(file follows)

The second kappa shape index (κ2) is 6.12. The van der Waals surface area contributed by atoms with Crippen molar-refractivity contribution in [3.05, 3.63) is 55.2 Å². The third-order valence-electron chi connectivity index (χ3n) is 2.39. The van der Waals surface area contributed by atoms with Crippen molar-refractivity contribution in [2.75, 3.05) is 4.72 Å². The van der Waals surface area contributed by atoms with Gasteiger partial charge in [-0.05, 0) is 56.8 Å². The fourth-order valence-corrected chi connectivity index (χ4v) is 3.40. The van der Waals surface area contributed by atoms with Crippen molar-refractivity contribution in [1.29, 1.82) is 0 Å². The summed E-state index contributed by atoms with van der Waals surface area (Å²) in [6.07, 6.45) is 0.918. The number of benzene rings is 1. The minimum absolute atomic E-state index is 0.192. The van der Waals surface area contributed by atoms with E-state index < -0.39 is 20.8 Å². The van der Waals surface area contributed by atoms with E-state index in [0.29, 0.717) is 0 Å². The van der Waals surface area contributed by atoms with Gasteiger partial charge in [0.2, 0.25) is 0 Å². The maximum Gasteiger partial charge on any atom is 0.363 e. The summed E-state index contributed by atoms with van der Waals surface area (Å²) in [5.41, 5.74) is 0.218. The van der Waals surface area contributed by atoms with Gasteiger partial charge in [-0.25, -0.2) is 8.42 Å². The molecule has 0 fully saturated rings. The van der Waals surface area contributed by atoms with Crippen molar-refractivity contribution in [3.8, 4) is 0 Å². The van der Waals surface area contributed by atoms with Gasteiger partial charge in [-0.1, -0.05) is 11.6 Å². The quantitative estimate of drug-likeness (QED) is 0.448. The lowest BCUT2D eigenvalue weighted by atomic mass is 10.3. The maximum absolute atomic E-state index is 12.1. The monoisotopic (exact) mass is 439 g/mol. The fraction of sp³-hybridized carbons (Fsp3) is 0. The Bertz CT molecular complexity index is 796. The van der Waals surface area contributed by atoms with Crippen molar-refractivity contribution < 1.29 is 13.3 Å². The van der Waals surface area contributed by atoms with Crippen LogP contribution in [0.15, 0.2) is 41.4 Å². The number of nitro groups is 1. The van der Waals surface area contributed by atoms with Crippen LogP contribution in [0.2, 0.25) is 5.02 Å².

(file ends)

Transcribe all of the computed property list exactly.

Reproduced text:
The second kappa shape index (κ2) is 6.12. The van der Waals surface area contributed by atoms with Crippen molar-refractivity contribution in [3.05, 3.63) is 55.2 Å². The third-order valence-electron chi connectivity index (χ3n) is 2.39. The van der Waals surface area contributed by atoms with Crippen molar-refractivity contribution in [2.75, 3.05) is 4.72 Å². The van der Waals surface area contributed by atoms with Gasteiger partial charge in [-0.05, 0) is 56.8 Å². The fourth-order valence-corrected chi connectivity index (χ4v) is 3.40. The van der Waals surface area contributed by atoms with Crippen molar-refractivity contribution in [1.29, 1.82) is 0 Å². The summed E-state index contributed by atoms with van der Waals surface area (Å²) in [6.07, 6.45) is 0.918. The number of benzene rings is 1. The minimum absolute atomic E-state index is 0.192. The van der Waals surface area contributed by atoms with E-state index < -0.39 is 20.8 Å². The van der Waals surface area contributed by atoms with E-state index in [0.29, 0.717) is 0 Å². The van der Waals surface area contributed by atoms with Gasteiger partial charge in [0.2, 0.25) is 0 Å². The maximum Gasteiger partial charge on any atom is 0.363 e. The summed E-state index contributed by atoms with van der Waals surface area (Å²) in [5.41, 5.74) is 0.218. The van der Waals surface area contributed by atoms with Gasteiger partial charge in [-0.25, -0.2) is 8.42 Å². The molecule has 0 fully saturated rings. The van der Waals surface area contributed by atoms with Crippen molar-refractivity contribution in [3.8, 4) is 0 Å². The van der Waals surface area contributed by atoms with Gasteiger partial charge in [-0.1, -0.05) is 11.6 Å². The quantitative estimate of drug-likeness (QED) is 0.448. The lowest BCUT2D eigenvalue weighted by atomic mass is 10.3. The maximum absolute atomic E-state index is 12.1. The monoisotopic (exact) mass is 439 g/mol. The fraction of sp³-hybridized carbons (Fsp3) is 0. The Bertz CT molecular complexity index is 796. The van der Waals surface area contributed by atoms with Crippen molar-refractivity contribution < 1.29 is 13.3 Å². The van der Waals surface area contributed by atoms with Crippen LogP contribution in [0.15, 0.2) is 41.4 Å². The number of nitro groups is 1. The van der Waals surface area contributed by atoms with Crippen LogP contribution in [0.2, 0.25) is 5.02 Å².